For the half-year to 31 December 2014, the IPKat's regular team is supplemented by contributions from guest bloggers Rebecca Gulbul, Lucas Michels and Marie-Andrée Weiss.

Regular round-ups of the previous week's blogposts are kindly compiled by Alberto Bellan.

Wednesday, 9 November 2005

AFGHANS COME IN FROM THE COLD; MAN STEALS NAME


1 Operation Enduring WIPO

Only four years after the Allied invasion of Afghanistan in Operation Enduring Freedom the government of that country has taken a momentous step towards acceptance within the international community by signing up for ... the WIPO Convention.

Above right: expressions of Afghan folk culture will benefit from WIPO membership

This Convention comes into effect for Afghanistan on 13 December 2005, when the Islamic Republic becomes the Convention's 183rd participating state. The IPKat is, as usual, delighted. Does this mean it's time to put away the Kalashnikovs and whip out the Rolexes, he wonders.


2 Name theft man remains anonymous

The IPKat was fascinated by an item from BBC News about a man who has been sentenced to a term in jail for obtaining a passport by deception after stealing a dead baby's name in Day of the Jackal fashion. The man, who calls himself Christopher Edward Buckingham, refuses to reveal his true identity; he stole his name in 1983 from the birth certificate of a baby who died 20 years earlier.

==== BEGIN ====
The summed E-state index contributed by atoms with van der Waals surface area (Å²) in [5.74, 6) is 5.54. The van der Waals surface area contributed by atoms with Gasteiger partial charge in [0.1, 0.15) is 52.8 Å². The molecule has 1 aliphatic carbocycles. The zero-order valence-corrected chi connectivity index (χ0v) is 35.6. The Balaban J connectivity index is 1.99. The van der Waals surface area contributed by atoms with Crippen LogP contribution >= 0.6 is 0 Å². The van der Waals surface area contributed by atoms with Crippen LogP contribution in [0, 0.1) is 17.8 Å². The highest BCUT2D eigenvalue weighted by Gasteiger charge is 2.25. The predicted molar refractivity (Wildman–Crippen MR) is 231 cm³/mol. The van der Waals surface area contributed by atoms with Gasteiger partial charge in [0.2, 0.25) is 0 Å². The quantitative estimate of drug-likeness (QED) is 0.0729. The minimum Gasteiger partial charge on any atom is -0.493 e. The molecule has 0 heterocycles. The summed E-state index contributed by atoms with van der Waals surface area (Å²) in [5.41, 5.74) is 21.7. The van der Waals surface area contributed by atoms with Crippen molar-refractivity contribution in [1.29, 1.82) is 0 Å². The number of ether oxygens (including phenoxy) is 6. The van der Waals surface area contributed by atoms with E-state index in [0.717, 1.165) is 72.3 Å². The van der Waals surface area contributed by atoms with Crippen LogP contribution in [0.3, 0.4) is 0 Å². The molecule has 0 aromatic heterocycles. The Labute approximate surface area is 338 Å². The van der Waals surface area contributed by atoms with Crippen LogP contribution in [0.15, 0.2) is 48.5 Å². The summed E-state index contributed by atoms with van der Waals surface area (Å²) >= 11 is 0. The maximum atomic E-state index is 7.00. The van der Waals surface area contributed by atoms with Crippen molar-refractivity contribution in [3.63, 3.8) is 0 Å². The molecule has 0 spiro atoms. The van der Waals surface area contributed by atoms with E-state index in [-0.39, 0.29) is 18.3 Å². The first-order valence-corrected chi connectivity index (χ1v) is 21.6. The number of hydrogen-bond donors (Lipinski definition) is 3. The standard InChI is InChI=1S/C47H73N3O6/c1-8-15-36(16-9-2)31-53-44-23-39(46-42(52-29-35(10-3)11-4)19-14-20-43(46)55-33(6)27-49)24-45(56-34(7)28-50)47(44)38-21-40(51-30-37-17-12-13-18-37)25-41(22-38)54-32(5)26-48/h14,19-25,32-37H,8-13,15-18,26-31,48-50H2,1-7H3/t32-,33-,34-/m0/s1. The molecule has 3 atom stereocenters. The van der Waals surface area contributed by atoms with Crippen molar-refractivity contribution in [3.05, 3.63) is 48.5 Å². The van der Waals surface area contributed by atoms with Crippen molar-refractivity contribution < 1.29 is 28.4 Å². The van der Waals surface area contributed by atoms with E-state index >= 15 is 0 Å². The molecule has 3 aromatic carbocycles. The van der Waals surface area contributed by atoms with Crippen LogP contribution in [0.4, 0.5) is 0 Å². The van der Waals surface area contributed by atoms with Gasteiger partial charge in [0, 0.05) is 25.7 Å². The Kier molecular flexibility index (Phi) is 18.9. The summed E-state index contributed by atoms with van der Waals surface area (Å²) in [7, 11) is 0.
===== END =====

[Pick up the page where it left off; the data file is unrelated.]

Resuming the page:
During police interviews the man said he was Lord Buckingham and had inherited the title on his father's death in 1982. A letterhead bearing the Buckingham coat of arms (left) was found in his possession, but the College of Arms said no-one was currently registered to use the coat of arms, which were last held in the early 1700s.

The IPKat wonders whether it is theoretically possible for a person to abandon or surrender all rights to his own name, these being rights that have some statutory significance, for example the right to trade under one's own name under Council Directive 89/104, Article 6(a). Merpel points out that even anonymous and pseudonymous authors and artists can reassert their right to be known as the creator of their works.

Artist without a name, er, sometimes ... here
Name theft: a Bard comments (find 'trash' and read on)

2 comments:

Guy said...

The most significant revelation from the "Christopher Buckingham" case is that immigration authorities now check names against the Register of Deaths rather than Births. If you wish to assume a name it is easy to obtain a Birth Certificate but virtually impossible to erase a corresponding Death Certificate. Assuming a name for non-criminal purposes is no offence.

Anonymous said...

I wonder if there is now a market in birth certificates? Every so often some gets one for a fictious child and then ...

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